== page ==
Recently, Swiss Re announced that that the firm believes that 2017’s series of catastrophes occurring in the second half of the year is not a one-in-100 year event, but more like a one-in-10 year event:
"Climate change is in fact warming not just the Earth but also the oceans and one of the reasons why the expectation of future hurricanes is so high is that last years' three hurricanes together—the $135 billion of losses—are a one-in-10-year event not a one in a 100-year event….We see the possibility for a repetition of these kinds of losses in the foreseeable future." -John Dacey, Chief Financial Officer, Swiss Re
Dacey is not the only high-profile insurance executive to comment on climate change. Evan Greenberg, Chairman and CEO of Chubb, recently asked, “Given there have been three one-in-100-year floods in 18 months, how can Harvey represent a 1 percent chance of occurring as the models suggested?”These statements are not only commentary on climate trends, but a manifestation of the frustration felt by the insurance community in the aftermath of 2017’s losses—not to mention operational and organizational strain. In answer to Greenberg’s question, many of the data providers we work with are at the forefront of science and are working to innovate modeling approaches to better understand the impact of climate change on flood risk. Models and the outputs are nuanced, and data providers have different views on climate change and modeling flood risk. That’s why it’s important to have multiple sources of data (even for the same region) at your disposal, so you can identify the right models and model components that best represent your lines of business, geography, and business practices. At SpatialKey, we’re not experts on climate change trends; but, we do provide insurance professionals with the choice and ability to activate the right data for your regional needs, underwriting guidelines, and in accordance with your risk appetites.
Dag Lohmann, co-founder, KatRisk: “I would not subscribe to a hypothesis of an increase in natural disasters for all perils and regions. We certainly saw a huge spike in 2017 in the U.S. But, separating natural variability from trends is work in progress, in my opinion; especially when humans continue to spread out, we will have more events. In some areas the signal is very clear, such as sea level rise. In others, I would caution and refer to statements the IPCC (Intergovernmental Panel on Climate Change) makes, for example, for flood and precipitation extremes. A specific area to watch out for are tropical cyclone precipitation and flood events. The IPCC strikes a good balance of what we know and where we need to spend more time. The insurance industry is watching these developments carefully, and I can see an interesting intellectual debate in almost every company we talk with….Cat models like ours are at this fascinating intersection of science and engineering with many social aspects and human behavior. They are a great tool to compute climate change sensitivity—if the models have been built with climate change in mind.” Read more now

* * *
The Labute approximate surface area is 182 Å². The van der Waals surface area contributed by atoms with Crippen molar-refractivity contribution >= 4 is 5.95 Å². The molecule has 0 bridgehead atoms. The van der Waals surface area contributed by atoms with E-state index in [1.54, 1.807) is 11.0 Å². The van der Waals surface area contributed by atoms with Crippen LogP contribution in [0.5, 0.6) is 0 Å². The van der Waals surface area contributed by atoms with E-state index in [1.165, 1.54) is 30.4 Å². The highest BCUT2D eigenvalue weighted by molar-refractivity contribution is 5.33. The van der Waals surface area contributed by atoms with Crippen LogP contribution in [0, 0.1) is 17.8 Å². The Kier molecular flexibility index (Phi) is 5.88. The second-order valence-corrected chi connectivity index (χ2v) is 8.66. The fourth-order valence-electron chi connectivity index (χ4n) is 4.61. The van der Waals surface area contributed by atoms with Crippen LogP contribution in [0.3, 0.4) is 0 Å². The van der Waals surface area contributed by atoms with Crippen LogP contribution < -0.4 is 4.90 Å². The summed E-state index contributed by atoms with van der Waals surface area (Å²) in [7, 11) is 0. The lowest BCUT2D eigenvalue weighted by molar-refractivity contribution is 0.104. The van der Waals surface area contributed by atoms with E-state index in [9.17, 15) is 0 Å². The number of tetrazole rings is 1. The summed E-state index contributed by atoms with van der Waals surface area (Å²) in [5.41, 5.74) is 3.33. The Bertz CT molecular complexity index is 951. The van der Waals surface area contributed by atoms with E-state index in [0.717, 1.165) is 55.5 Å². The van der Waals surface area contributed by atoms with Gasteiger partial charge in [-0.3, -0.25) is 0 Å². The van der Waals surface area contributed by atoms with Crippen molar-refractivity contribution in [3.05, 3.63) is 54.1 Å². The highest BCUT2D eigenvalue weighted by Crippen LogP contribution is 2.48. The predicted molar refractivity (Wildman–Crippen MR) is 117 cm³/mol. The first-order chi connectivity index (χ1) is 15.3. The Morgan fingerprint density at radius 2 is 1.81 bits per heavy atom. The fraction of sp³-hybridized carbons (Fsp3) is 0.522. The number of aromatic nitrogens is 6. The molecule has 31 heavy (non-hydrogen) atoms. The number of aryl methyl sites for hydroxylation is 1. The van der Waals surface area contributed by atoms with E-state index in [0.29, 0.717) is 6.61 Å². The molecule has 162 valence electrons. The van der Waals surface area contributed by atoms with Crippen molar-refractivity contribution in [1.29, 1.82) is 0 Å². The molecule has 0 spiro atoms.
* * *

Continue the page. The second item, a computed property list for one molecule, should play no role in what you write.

Peter Hausmann, Head of Nat Cat and Engineering Solutions, Swiss Re: “In the early nineties, Swiss Re launched the climate change topic in the insurance industry and since then observes the loss development and the scientific insights. While the global trends are pretty clear, it is difficult to forecast changes regarding individual hazards, like wind or flood, for a certain location on earth. Furthermore, many changes like sea level rise, for example, are long-term and do not require a frequent adjustment of the data. Innovation happens mainly in the feasibility to model flood, storm surge, or tsunami hazard zones for the whole globe using high-resolution terrain model data. A smart approach combined with parallel computing makes this possible.” Read more now
Jane Toothill, Director, JBA Risk Management: “Climate change adds an extra element of uncertainty into flood maps and models. We also expect that it may cause the potential for flooding at properties not previously considered to be at risk, for example in areas affected by rising sea levels. The impact on precipitation patterns and the frequency and severity of extreme events is hard to estimate. The impacts of climate change will not be uniform across the world, or even within a country such as France—the impact is expected to vary from region to region….We are collaborating with world-leading academics and industry experts to provide insight into the changing risk associated with climate change-induced flooding. Our innovations help insurers assess the potential impact of climate change to their exposure at portfolio level for pricing and capital management purposes, for example via our new UK Flood Climate Change Model. And, identify areas in which flood risk is expected to increase or decrease, so that underwriters may incorporate predicted changes into their underwriting strategy and grow or shrink their portfolio in these different areas accordingly.” Read more now
Evan Shallcross, Technical Manager, Ambiental: “A rapidly changing climate means there’s no room for complacency with flood risk. Extreme and unprecedented events allow us to validate our models and make adjustments where needed. Having the most up-to-date data is critical with flood risk. Given that flood risk could significantly increase, we’re working with climate models to build new “future-focused” flood maps which will help insurers get ahead of the climate change curve and create longer-term strategies.” Read more nowGet in touch to learn more about accessing data from these providers and many others!